On February 7, the Senate is planning to vote on the confirmation of Betsy DeVos as the next secretary of education. Educators and students deserve a secretary who can commit to supporting every student in all public schools, and a leader who will work tirelessly to promote a public education system that provides each child with the ability to learn and prosper. DeVos’ past work and her performance at her recent confirmation hearing has demonstrated neither a depth of experience nor a knowledge base in education, indicating that she is not the candidate that students and educators need.
As an educator, it is vital that you contact your senators and let them know your concerns regarding DeVos. NASSP has created a new action alert that will allow you to do this quickly and easily. Make your voice heard and let your elected representatives know that you support quality public education for all students!
Help Advocate for Your School
Please join us April 24–26 for the 2017 NASSP Advocacy Conference. This conference brings together state leaders to advocate on behalf of the nation’s school principals. Having these leaders converge on Congress and speak in a unified voice delivers a powerful message to legislators that effective principals are vital to student success.
The program consists of panel discussions with representatives from other national education associations, congressional staff, and officials from ED; a briefing on the latest news in Congress and NASSP’s legislative agenda; and a day on Capitol Hill attending meetings with principals’ respective members of Congress and their staff.
There is no registration fee to attend the conference, but travel and lodging expenses may be required. Please contact Zachary Scott with any questions.
Inside the Beltway
What’s Happening in Washington?
Last week, the Senate voted along party lines to limit the debate on the nomination of Betsy DeVos as the new secretary of education. This sets up a final full confirmation vote for DeVos on February 7. Republican senators Murkowski (R-AK) and Collins (R-ME) have already announced that they plan to vote against DeVos’ confirmation, bringing the suspected vote tally to 50-50. If the vote does end up in a tie, Vice President Pence would be brought in to break the tie and could be the final vote that puts DeVos over the top. In an effort to prevent this outcome, NASSP and a number of other education organizations are mobilizing members to try and flip one more Republican to oppose DeVos, thus sinking her nomination.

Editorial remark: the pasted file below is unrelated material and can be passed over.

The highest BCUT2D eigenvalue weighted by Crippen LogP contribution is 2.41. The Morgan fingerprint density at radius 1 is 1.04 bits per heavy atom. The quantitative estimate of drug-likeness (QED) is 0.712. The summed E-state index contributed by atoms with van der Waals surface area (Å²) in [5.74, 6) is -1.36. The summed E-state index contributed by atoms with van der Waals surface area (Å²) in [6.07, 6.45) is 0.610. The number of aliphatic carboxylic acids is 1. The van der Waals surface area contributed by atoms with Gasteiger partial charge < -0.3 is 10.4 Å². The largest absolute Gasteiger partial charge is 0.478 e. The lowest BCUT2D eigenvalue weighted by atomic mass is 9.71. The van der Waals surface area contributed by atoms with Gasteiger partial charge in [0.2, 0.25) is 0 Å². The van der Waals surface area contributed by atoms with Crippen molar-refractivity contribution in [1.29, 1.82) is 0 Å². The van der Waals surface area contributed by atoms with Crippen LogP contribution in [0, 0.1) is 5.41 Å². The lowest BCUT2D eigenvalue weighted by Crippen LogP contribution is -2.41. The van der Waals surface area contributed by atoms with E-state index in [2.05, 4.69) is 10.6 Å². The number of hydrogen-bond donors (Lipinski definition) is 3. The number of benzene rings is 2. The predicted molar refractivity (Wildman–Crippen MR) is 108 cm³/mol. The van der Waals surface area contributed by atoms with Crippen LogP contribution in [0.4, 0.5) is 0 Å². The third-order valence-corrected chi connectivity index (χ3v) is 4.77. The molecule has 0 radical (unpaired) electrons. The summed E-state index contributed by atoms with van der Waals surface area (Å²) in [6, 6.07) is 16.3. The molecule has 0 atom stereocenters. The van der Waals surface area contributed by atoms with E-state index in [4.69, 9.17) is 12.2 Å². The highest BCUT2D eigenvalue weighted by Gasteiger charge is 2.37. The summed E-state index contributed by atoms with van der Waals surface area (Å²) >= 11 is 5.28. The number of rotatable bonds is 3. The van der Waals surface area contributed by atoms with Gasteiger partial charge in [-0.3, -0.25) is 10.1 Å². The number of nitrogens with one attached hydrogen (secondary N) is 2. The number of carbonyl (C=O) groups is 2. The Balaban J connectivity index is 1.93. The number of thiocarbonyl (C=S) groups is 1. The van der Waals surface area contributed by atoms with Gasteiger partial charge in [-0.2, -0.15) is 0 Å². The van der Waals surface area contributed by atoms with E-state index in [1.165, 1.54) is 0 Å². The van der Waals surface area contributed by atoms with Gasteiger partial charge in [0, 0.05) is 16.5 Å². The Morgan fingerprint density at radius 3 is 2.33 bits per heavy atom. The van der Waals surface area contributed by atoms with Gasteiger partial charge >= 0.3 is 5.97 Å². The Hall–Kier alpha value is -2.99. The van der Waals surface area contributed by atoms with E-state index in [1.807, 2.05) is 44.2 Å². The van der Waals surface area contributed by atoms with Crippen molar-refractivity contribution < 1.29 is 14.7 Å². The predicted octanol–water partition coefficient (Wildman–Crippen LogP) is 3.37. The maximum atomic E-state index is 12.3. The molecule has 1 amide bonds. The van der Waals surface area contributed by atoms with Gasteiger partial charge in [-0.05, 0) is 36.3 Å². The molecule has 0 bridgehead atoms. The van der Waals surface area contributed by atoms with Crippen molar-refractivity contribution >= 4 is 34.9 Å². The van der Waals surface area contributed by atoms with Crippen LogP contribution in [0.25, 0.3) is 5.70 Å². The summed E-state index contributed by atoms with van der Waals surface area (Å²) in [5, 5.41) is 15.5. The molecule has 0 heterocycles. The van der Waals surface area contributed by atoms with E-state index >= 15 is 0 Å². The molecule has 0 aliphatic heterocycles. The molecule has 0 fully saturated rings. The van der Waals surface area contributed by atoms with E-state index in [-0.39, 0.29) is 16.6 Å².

Why Should Principals Care?
If confirmed, DeVos will have a key role in shaping education policy for years to come. This includes the possible implementation of a $20 billion voucher program that President Trump promised during his campaign. DeVos’ support of school choice and voucher programs is well known, and a wide scale voucher program could be one of her first goals as secretary. Also, DeVos would become the first ever secretary of education to never have attended, worked, or had her children attend a public school. This raises significant concerns, as she will enter the role with a severe lack of understanding of the public education system.
Upon taking office, President Trump halted the ESSA accountability regulations and now it appears he plans on eliminating them altogether. State boards of education will be left to wonder what will be required of them by the federal government as they continue the drafting and implementation of their ESSA plans.
In the Press
Ensuring that students feel safe and secure at school may do more than aid a student emotionally. A new study examined the relationship between school climate and student performance. It found that schools with a better school climate tend to achieve a higher level of academic performance.
The Danger of Voucher Programs for Students with Disabilities, Center for American Progress
Betsy DeVos’ past support of voucher programs has been well documented and many fear that she may try to expand her policies if confirmed as secretary of education. However, vouchers may have a severe negative impact on children with disabilities, if approved. This article examines what is required of schools under IDEA (the Individuals with Disabilities Education Act) and points out the problems that many students with disabilities face when dealing with private schools.